En fête in Bayonne - Saturday and Sunday, 2 and 3 August 2003

Then, off to the fête. After a short walk, following the crowds in fancy dress, we reached the town centre, to find that it wasn't just some performers in costume, but practically everyone. The correct dress was white shirt, white trousers or skirt, and some bright red to set it off - neck scarf, cummerbund and/or hat. Some variation seemed in order, provided it followed the spirit. So we bought a white tee shirt and red scarf for Ann at stalls in the fair, and I thought I'd get away with white shorts and a red polo shirt I already had.

Country dancing in Bayonne

Later, we returned properly attired to wander the crowded streets, where people were variously eating at trestle tables, playing in bands of every genre, doing country dancing, or just chatting and drinking.

Next day, I phoned the port authority on the number we'd been given. They told us that the quay was strictly commercial, and not for yachts. However, seeing as it was fête time, how long did we want to stay. Monday morning was no problem. Later, an official came round purely to check that we were safely moored, which was not a trivial matter as the tide ran at around 5 knots.

In the evening, there was to be a bullfight. Ann had never seen one, so we wandered up to the arena in what was now the stifling heat of the famous heat wave, and bought tickets off a tout. Then we joined the fête until fight time at 18:00.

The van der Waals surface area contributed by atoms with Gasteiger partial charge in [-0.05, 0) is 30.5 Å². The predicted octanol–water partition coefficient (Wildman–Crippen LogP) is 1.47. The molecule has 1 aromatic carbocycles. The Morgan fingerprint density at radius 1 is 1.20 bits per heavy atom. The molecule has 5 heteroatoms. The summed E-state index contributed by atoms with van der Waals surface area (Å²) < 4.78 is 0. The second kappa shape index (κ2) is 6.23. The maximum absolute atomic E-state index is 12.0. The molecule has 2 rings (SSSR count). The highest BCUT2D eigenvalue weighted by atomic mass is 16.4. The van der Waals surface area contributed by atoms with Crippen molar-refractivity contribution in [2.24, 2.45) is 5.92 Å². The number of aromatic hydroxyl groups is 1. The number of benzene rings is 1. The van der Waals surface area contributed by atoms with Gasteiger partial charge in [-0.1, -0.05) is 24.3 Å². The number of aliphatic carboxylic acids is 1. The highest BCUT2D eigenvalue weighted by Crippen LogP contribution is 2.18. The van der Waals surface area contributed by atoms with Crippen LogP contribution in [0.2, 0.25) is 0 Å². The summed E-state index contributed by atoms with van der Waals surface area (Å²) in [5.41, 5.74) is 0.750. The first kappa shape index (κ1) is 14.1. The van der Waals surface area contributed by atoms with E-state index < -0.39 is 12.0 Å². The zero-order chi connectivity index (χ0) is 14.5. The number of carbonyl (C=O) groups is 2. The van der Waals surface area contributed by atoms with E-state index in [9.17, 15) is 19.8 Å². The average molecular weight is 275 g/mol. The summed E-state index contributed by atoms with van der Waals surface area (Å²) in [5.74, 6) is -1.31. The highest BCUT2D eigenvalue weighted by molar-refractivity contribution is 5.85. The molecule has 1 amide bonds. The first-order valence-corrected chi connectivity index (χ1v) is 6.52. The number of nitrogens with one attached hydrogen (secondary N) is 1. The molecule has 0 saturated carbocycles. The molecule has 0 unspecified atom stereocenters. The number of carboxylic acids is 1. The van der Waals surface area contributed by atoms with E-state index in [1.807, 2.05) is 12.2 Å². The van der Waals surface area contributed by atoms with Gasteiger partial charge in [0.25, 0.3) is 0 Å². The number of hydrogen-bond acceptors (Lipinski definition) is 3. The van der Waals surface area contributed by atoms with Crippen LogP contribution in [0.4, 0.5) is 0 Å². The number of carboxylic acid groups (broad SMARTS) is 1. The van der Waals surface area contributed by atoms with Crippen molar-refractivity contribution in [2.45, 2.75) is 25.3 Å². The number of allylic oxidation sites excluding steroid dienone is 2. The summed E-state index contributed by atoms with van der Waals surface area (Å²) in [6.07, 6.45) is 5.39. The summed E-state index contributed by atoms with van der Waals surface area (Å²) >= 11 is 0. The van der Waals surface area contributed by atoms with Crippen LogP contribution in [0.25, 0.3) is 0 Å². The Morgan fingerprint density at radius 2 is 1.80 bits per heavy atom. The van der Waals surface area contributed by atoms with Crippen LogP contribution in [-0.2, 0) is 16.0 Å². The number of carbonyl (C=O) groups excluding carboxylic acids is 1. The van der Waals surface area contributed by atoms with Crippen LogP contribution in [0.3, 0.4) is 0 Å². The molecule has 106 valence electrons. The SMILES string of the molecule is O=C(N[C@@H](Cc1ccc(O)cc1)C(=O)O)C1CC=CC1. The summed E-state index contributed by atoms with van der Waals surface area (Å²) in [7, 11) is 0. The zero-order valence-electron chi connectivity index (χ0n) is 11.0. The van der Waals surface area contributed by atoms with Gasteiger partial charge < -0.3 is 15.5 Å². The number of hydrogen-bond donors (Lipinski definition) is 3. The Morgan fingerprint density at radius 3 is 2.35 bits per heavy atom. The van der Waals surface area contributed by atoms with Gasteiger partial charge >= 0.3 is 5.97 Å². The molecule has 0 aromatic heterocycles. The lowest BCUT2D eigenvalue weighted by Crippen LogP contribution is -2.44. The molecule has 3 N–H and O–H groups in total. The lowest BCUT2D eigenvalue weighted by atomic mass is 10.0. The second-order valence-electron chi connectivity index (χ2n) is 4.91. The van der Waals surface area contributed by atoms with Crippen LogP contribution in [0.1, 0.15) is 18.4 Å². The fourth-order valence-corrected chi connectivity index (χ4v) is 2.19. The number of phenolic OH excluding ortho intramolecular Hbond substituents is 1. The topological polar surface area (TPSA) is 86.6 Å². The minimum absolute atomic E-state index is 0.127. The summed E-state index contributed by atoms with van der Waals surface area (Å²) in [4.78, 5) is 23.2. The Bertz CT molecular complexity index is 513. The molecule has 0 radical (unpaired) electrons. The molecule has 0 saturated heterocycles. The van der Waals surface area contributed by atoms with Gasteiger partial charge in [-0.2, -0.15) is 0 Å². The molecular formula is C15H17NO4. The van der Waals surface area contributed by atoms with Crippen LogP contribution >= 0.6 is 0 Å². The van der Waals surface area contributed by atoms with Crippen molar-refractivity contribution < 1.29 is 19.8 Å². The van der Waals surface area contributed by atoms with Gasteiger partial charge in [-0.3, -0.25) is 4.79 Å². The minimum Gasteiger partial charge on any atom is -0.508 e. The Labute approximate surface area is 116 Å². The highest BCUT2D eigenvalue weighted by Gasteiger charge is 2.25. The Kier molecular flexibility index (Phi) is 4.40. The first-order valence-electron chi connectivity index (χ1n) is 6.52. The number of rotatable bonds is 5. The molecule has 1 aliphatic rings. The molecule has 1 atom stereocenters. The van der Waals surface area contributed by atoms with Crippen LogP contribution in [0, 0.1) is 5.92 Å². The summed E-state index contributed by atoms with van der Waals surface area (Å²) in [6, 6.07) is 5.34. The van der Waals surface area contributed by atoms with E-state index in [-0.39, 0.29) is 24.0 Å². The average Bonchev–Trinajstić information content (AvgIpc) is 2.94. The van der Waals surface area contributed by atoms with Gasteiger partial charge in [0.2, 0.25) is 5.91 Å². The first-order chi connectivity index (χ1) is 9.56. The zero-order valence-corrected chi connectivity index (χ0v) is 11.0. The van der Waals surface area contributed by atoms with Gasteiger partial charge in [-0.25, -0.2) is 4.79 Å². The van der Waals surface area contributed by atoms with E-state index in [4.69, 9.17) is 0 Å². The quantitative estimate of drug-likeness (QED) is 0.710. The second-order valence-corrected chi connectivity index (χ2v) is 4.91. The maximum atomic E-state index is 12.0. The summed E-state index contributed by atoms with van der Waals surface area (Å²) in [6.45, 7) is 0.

Bullfight in Bayonne

The bullfight itself was a proper Spanish affair, with imported bullfighters and bulls. The atmosphere, with all the crowd in costume, and clearly aficionados of the "sport", and two bands in competition, was great fun. We found the bull fights themselves a bit boring, with an unvarying ritual, and not much chance for the bull to score any points, let alone win. As for the cruelty of it, we supposed that the animals had a better 3 years of life than most cattle, and that if the last hour of it wasn't much fun, it probably wasn't any worse than going to an abattoir. The real issue is what it says about the people (ie us) who frequent them.

As an aside, we saw lots of pet cats and dogs in Spain, and they all seemed to be cared for and fussed over in the best possible way, in contrast to what we'd been told to expect.

Finally, late that evening we watched a magnificent firework display over the river from the cockpit of Razzmatazz. It must have lasted over 20 minutes, and most of the time, they let of the rockets in pairs or larger groups to give a display that filled the sky continuously.